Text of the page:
[Women cheerleaders] frequently became too masculine for their own good… we find the development of loud, raucous voices… and the consequent development of slang and profanity by their necessary association with [male] squad members…

This brings us to World War II. Up until this point, males continued to dominate cheerleading and were always the captains, even if a woman did manage to join the ranks. However, thanks to males by the thousands going off to war, women were given the opportunity to take over cheer squads, among many other roles that had traditionally gone to men.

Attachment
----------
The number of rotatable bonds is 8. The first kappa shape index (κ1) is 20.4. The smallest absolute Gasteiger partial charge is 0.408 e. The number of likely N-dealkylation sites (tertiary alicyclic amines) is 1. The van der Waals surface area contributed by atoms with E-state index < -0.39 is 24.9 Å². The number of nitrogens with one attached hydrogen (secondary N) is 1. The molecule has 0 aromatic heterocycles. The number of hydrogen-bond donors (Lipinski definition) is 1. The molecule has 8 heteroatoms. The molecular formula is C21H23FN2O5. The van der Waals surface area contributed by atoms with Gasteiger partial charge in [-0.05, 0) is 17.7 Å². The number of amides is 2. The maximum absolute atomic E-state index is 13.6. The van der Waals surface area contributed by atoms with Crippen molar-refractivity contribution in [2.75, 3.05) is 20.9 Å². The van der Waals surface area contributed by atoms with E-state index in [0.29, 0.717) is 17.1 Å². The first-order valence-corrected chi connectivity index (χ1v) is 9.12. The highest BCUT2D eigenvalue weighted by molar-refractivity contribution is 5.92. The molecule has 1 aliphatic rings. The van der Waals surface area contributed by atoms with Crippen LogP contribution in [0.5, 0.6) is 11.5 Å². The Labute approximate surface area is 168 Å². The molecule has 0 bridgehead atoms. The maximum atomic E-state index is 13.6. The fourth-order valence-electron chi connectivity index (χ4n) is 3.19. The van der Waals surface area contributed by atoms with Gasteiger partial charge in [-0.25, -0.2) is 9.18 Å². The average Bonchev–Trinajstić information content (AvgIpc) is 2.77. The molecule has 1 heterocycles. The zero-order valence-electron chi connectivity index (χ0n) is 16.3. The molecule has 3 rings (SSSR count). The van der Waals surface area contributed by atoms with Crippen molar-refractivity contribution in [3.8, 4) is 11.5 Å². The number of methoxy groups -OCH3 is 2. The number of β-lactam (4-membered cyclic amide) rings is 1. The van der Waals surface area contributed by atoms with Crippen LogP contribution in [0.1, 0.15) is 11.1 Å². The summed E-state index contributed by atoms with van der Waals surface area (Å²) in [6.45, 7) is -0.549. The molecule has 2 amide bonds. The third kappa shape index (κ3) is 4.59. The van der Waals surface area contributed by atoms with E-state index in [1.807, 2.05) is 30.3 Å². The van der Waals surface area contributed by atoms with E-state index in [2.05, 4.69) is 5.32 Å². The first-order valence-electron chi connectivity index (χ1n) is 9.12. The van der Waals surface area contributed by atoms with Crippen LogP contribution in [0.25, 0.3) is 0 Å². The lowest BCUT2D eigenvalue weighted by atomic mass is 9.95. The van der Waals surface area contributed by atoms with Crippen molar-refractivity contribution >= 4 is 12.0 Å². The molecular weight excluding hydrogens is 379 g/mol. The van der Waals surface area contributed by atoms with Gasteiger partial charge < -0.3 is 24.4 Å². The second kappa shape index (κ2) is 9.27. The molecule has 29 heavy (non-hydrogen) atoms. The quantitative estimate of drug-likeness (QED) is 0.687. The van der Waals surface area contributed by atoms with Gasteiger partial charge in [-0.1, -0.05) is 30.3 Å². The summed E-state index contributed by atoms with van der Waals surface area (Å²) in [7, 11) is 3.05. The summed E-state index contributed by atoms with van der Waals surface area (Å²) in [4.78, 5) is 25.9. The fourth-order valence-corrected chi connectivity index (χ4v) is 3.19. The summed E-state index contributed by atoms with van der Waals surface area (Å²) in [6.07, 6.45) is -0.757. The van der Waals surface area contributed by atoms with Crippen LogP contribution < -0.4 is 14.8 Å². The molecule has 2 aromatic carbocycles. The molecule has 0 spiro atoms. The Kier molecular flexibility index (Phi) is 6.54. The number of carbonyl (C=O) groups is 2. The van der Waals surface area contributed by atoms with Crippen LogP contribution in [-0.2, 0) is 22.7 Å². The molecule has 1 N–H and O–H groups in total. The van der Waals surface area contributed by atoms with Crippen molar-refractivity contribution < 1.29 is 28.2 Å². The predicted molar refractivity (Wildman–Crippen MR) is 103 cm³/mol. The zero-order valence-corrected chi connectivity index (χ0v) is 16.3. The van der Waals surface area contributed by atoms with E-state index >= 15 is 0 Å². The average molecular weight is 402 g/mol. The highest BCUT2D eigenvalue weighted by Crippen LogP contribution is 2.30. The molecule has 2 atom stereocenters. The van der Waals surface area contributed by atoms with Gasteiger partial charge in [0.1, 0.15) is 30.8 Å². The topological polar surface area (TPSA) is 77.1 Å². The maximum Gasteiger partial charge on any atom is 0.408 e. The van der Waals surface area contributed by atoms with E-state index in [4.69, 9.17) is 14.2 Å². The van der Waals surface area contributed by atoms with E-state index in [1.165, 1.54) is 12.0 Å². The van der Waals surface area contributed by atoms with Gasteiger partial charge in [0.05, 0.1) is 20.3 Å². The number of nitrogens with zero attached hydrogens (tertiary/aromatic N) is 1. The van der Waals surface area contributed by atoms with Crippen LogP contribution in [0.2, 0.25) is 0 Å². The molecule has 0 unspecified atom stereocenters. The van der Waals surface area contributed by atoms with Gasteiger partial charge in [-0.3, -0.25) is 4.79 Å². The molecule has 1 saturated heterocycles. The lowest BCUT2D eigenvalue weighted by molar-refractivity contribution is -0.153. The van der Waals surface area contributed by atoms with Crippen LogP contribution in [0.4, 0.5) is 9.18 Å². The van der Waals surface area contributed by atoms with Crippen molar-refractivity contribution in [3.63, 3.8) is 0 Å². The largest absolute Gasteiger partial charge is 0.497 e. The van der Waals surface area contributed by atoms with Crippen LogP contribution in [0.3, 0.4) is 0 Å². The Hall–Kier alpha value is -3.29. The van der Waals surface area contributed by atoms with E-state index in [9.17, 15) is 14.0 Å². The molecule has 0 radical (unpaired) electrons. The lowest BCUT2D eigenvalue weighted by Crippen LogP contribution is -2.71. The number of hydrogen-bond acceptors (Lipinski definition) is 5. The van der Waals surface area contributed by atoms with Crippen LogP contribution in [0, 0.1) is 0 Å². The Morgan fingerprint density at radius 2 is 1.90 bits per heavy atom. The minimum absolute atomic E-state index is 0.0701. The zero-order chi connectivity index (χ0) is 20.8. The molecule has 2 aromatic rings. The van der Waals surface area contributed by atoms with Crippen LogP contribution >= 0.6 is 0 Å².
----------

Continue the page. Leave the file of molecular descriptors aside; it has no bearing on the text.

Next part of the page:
When the men returned from war, while some universities saw them also return to leading cheers (indeed some colleges even resorted to banning women from cheerleading again), the tide had nonetheless begun to turn. With the ever increasing number of women involved in this sideline sport and the increasing emphasis given to the female form in the activity, not just cheering, within two decades, cheerleading was predominantly seen as a feminine, rather than masculine, enterprise. This switch also coincided with cheerleading and the cheerleaders themselves becoming somewhat marginalized in their perceived importance to the team’s success. As these two things happened, males exited the scene in droves. This is a trend that has more or less continued through today. In fact, according to USA Today, there are around three million cheerleaders in America, but only about five percent of them are males.